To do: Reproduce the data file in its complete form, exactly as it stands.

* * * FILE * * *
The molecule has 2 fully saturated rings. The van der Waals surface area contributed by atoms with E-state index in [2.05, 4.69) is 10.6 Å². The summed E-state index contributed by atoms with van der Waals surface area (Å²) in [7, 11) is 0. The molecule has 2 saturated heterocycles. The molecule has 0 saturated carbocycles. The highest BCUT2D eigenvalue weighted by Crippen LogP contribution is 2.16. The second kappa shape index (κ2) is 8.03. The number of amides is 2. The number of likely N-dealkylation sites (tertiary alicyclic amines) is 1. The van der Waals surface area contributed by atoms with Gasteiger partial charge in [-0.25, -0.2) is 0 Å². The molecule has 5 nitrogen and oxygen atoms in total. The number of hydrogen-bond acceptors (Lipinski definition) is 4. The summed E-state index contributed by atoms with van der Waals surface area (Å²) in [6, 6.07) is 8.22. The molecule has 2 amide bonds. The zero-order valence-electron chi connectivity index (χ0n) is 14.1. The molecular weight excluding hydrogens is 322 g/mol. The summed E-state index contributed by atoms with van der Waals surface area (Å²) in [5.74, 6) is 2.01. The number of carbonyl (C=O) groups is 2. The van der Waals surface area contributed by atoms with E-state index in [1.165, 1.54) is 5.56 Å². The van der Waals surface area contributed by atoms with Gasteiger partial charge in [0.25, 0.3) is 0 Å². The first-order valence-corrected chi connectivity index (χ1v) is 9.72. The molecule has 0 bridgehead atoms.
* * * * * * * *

The molecule has 2 fully saturated rings. The van der Waals surface area contributed by atoms with E-state index in [2.05, 4.69) is 10.6 Å². The summed E-state index contributed by atoms with van der Waals surface area (Å²) in [7, 11) is 0. The molecule has 2 saturated heterocycles. The molecule has 0 saturated carbocycles. The highest BCUT2D eigenvalue weighted by Crippen LogP contribution is 2.16. The second kappa shape index (κ2) is 8.03. The number of amides is 2. The number of likely N-dealkylation sites (tertiary alicyclic amines) is 1. The van der Waals surface area contributed by atoms with Gasteiger partial charge in [-0.25, -0.2) is 0 Å². The molecule has 5 nitrogen and oxygen atoms in total. The number of hydrogen-bond acceptors (Lipinski definition) is 4. The summed E-state index contributed by atoms with van der Waals surface area (Å²) in [6, 6.07) is 8.22. The molecule has 2 amide bonds. The zero-order valence-electron chi connectivity index (χ0n) is 14.1. The molecular weight excluding hydrogens is 322 g/mol. The summed E-state index contributed by atoms with van der Waals surface area (Å²) in [5.74, 6) is 2.01. The number of carbonyl (C=O) groups is 2. The van der Waals surface area contributed by atoms with E-state index in [1.165, 1.54) is 5.56 Å². The van der Waals surface area contributed by atoms with Gasteiger partial charge in [0.25, 0.3) is 0 Å². The first-order valence-corrected chi connectivity index (χ1v) is 9.72. The molecule has 0 bridgehead atoms.